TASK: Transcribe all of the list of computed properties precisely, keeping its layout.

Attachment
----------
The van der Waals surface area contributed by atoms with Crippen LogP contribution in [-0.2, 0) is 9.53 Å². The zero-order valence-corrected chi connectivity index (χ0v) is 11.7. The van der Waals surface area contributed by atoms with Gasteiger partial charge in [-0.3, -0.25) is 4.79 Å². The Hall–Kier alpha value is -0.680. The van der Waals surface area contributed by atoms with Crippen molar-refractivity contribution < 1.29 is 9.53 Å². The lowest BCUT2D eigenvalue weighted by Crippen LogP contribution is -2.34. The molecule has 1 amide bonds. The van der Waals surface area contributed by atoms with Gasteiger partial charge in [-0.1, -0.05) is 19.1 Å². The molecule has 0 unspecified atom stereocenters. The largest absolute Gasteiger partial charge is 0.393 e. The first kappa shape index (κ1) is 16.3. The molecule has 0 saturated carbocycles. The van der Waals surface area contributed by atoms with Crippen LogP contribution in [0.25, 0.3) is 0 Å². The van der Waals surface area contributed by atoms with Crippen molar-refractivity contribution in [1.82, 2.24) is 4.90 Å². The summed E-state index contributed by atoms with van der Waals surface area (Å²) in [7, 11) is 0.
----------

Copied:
The van der Waals surface area contributed by atoms with Crippen LogP contribution in [-0.2, 0) is 9.53 Å². The zero-order valence-corrected chi connectivity index (χ0v) is 11.7. The van der Waals surface area contributed by atoms with Gasteiger partial charge in [-0.3, -0.25) is 4.79 Å². The Hall–Kier alpha value is -0.680. The van der Waals surface area contributed by atoms with Crippen molar-refractivity contribution < 1.29 is 9.53 Å². The lowest BCUT2D eigenvalue weighted by Crippen LogP contribution is -2.34. The molecule has 1 amide bonds. The van der Waals surface area contributed by atoms with Gasteiger partial charge in [-0.1, -0.05) is 19.1 Å². The molecule has 0 unspecified atom stereocenters. The largest absolute Gasteiger partial charge is 0.393 e. The first kappa shape index (κ1) is 16.3. The molecule has 0 saturated carbocycles. The van der Waals surface area contributed by atoms with Crippen LogP contribution in [0.25, 0.3) is 0 Å². The van der Waals surface area contributed by atoms with Crippen molar-refractivity contribution in [1.82, 2.24) is 4.90 Å². The summed E-state index contributed by atoms with van der Waals surface area (Å²) in [7, 11) is 0.